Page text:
The two sides agreed to the creation of the posts of prime minister and two deputy prime ministers. The prime minister is accorded authority over the ministries. The prime minister is to be nominated by the largest party or coalition in parliament and can only be removed by a majority vote of the national assembly. The accord also calls for distribution of the ministerial posts according to the relative strength of each party in parliament. And it calls for the changes to be enacted by constitutional amendment, a major demand of the opposition. The Prime Minister post has gone to Odinga.

Mr. Kibaki and Mr. Odinga pledged to ensure that the accord is implemented and called for unity among all Kenyans. Mr. Annan commended the two parties, saying they reached a common position for the good of the nation. And he had a message for the citizens of Kenya.

“Compromise was necessary for the survival of this country,” he said. “Support this agreement, for it is the key to the unity of Kenya. It is the foundation for national reconciliation and it is the springboard for national recovery.”

British Prime Minister Gordon Brown released a statement calling the signing of the power-sharing agreement a “a triumph for peace and diplomacy.”

“Kenya’s leaders have reached a power-sharing agreement that represents a triumph for peace and diplomacy, and a renunciation of the violence that has scarred a country of such enormous potential. Common sense has prevailed, and the Kenyan people have the outcome for which they have hoped and prayed,” the statement said.

Cquote1.svg Support this agreement, for it is the key to the unity of Kenya. It is the foundation for national reconciliation and it is the springboard for national recovery. Cquote2.svg

—Former UN secretary general, Kofi Annan

Brown also thanked Kofi Annan for his work and urged the international community to play their part and support Kenya’s new government. Brown also noted that “Real leadership, patience and tolerance is necessary to ensure that the agreement sticks.”

Kenyans are viewing the deal skeptically, such as 56-year old refugee Paul Waweru, “The deal between Raila and Kibaki will help to cool down the situation but I doubt if it will enable us to get back to our homes.”

Diana Murugi, 72, lost her two sons in the violent fighting that has plagued Kenya since the end of the disputed elections at the close of last year.

“The coalition is about Kibaki, Raila and the big men, what about those of us here in the camp? How will I reconcile with people who killed my sons? It is impossible, even if Kibaki and Raila are in the same government,” she said.

Parliament is to convene next week to enact the measures. Mr. Annan said the negotiations would resume Friday on long-term issues such as constitutional reform and ways to end inequalities in land and wealth distribution.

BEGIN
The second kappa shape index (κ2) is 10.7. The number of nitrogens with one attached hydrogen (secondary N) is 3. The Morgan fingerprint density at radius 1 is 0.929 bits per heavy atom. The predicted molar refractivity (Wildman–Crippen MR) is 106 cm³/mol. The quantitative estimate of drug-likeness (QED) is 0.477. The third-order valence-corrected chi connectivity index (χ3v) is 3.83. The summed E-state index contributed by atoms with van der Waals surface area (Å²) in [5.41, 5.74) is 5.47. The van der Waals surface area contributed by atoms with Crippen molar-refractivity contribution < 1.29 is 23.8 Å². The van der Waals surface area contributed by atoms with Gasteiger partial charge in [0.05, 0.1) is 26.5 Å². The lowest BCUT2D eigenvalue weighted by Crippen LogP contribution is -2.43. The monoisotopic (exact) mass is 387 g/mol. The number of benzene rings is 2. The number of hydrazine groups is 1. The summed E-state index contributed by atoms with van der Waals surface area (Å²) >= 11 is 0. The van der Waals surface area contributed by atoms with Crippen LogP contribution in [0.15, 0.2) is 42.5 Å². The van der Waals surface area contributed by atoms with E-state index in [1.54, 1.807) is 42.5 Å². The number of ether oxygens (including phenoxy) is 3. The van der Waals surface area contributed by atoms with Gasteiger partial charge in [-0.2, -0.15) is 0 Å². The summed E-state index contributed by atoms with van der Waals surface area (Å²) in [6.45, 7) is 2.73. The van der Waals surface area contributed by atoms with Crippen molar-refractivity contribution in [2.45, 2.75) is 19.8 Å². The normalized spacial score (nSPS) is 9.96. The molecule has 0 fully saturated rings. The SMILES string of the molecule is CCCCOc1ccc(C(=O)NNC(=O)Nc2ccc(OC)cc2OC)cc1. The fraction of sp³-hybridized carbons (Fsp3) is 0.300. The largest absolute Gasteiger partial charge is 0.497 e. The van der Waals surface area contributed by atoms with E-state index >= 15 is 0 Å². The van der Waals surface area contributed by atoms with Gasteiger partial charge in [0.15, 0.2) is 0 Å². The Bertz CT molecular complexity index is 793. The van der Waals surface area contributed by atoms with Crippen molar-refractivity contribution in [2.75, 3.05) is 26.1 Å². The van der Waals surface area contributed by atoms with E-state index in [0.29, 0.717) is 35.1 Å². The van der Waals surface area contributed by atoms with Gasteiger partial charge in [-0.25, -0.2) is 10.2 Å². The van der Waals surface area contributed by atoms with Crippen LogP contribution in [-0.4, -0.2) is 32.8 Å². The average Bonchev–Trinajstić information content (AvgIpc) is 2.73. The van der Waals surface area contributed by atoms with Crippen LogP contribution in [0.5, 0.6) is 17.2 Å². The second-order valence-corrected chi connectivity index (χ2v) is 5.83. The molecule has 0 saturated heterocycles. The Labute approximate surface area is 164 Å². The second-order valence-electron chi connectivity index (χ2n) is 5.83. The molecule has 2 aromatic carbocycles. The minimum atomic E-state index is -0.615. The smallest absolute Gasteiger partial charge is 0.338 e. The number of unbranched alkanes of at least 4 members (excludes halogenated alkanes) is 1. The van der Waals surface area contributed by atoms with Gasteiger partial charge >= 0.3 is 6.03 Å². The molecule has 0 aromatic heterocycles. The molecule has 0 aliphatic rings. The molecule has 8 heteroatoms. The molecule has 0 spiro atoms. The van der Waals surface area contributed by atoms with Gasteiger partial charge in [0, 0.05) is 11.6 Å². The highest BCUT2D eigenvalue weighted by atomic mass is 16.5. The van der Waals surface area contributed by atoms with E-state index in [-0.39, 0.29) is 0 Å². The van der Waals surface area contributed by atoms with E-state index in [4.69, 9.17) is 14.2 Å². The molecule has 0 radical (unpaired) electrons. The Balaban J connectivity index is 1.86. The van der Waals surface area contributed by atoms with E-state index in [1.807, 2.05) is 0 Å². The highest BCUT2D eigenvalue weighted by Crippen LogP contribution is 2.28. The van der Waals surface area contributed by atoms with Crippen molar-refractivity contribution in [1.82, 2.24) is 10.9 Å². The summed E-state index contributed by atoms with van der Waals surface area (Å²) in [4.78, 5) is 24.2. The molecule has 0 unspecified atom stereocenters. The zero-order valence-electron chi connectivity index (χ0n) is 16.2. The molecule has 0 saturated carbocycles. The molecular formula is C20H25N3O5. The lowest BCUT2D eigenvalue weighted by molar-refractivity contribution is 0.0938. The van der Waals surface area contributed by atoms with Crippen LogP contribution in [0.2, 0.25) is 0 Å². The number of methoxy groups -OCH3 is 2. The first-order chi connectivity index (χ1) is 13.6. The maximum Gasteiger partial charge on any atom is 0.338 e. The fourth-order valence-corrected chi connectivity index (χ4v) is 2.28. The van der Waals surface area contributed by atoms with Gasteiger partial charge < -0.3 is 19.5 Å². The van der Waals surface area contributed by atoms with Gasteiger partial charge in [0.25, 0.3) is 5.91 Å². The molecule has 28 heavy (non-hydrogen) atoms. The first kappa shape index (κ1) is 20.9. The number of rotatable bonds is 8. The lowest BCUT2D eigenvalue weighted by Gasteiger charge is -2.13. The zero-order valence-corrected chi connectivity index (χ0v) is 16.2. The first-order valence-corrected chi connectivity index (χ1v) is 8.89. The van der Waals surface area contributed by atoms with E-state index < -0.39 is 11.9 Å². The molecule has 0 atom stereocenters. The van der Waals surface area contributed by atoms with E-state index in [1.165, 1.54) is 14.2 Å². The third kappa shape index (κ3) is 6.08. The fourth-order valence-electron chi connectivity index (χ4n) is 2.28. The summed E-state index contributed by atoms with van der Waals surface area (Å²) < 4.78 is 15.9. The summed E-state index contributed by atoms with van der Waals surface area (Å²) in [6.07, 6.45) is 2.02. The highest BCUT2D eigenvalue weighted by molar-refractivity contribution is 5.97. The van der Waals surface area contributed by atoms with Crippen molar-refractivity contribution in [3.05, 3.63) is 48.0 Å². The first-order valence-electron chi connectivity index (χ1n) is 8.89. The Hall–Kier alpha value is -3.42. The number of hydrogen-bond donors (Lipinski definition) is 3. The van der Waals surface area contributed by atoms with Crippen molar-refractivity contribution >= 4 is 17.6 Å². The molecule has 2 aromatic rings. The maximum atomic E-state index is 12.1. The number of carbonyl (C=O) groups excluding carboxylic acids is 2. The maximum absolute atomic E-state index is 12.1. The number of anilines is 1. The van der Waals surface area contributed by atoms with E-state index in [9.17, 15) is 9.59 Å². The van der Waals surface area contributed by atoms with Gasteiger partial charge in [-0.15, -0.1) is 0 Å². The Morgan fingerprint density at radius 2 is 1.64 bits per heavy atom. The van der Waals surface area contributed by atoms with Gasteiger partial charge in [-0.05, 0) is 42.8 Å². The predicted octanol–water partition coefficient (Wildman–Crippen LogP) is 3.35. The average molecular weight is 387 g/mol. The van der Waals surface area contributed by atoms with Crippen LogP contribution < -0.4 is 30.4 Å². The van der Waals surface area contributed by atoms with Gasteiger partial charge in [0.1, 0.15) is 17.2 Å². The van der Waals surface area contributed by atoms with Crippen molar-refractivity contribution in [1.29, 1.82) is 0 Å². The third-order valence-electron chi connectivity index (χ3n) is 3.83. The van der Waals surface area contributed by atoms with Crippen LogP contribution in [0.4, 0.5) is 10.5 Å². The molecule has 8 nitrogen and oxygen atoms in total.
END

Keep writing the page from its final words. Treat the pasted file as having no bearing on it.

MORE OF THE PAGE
The two sides have been meeting for nearly five weeks in an effort to find a political solution to the Kenya crisis. One thousand people were killed and several hundred thousand were displaced in the violence that erupted after Mr. Kibaki was declared the winner of a presidential election that the opposition says was rigged.



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December 4, 2006

Kofi Annan: Iraq situation much worse than civil war

Kofi Annan: Iraq situation much worse than civil war

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Monday, December 4, 2006

Kofi Annan

In an interview with BBC’s Lyse Doucet, retiring Secretary General of the United Nations, Kofi Annan, confessed to sadness at being unable to prevent the war against Iraq. He said that although Saddam Hussein had been a brutal dictator, at least there had been peace in the streets and people were secure in their everyday lives. Saying the war had caused “killing and bitterness”, he said that the situation is now “much worse than a civil war”.

Mr Annan’s comments provoked the anger of Iraq’s national security adviser, Mouwaffaq al-Rubaie, who said he was shocked by what Kofi Annan had said and, in turn, he accused the United Nations of failing in its duty to the Iraqi people.

Donald Rumsfeld, former U.S. Defence Secretary and one of the architects of the invasion of Iraq by USA and Britain, admitted in a secret memorandum that the strategy in Iraq is not working properly. Just two weeks before his resignation he advocated a change in policy saying “Clearly, what US forces are currently doing in Iraq is not working well enough or fast enough”.